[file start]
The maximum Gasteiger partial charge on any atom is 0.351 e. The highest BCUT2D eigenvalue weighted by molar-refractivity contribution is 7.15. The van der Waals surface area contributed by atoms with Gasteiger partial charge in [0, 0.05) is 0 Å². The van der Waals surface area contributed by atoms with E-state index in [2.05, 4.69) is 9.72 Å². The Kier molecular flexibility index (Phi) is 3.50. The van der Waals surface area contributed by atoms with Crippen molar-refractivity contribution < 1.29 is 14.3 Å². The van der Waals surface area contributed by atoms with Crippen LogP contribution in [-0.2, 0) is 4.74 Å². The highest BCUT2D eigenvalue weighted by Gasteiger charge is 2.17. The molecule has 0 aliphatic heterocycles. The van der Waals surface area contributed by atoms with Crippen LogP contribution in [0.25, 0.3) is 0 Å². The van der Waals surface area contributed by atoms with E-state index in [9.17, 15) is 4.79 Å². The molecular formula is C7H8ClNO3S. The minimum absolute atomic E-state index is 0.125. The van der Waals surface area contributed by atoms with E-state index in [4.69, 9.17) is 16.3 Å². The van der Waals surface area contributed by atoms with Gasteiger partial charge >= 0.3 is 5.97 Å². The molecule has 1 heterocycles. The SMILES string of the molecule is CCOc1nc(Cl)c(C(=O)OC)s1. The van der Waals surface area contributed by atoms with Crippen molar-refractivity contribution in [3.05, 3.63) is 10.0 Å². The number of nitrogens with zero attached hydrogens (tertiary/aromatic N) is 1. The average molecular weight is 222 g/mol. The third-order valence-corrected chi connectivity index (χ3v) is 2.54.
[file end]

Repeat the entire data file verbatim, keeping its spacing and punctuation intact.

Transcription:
The maximum Gasteiger partial charge on any atom is 0.351 e. The highest BCUT2D eigenvalue weighted by molar-refractivity contribution is 7.15. The van der Waals surface area contributed by atoms with Gasteiger partial charge in [0, 0.05) is 0 Å². The van der Waals surface area contributed by atoms with E-state index in [2.05, 4.69) is 9.72 Å². The Kier molecular flexibility index (Phi) is 3.50. The van der Waals surface area contributed by atoms with Crippen molar-refractivity contribution < 1.29 is 14.3 Å². The van der Waals surface area contributed by atoms with Crippen LogP contribution in [-0.2, 0) is 4.74 Å². The highest BCUT2D eigenvalue weighted by Gasteiger charge is 2.17. The molecule has 0 aliphatic heterocycles. The van der Waals surface area contributed by atoms with Crippen LogP contribution in [0.25, 0.3) is 0 Å². The van der Waals surface area contributed by atoms with E-state index in [9.17, 15) is 4.79 Å². The molecular formula is C7H8ClNO3S. The minimum absolute atomic E-state index is 0.125. The van der Waals surface area contributed by atoms with E-state index in [4.69, 9.17) is 16.3 Å². The van der Waals surface area contributed by atoms with Gasteiger partial charge >= 0.3 is 5.97 Å². The molecule has 1 heterocycles. The SMILES string of the molecule is CCOc1nc(Cl)c(C(=O)OC)s1. The van der Waals surface area contributed by atoms with Crippen molar-refractivity contribution in [3.05, 3.63) is 10.0 Å². The number of nitrogens with zero attached hydrogens (tertiary/aromatic N) is 1. The average molecular weight is 222 g/mol. The third-order valence-corrected chi connectivity index (χ3v) is 2.54.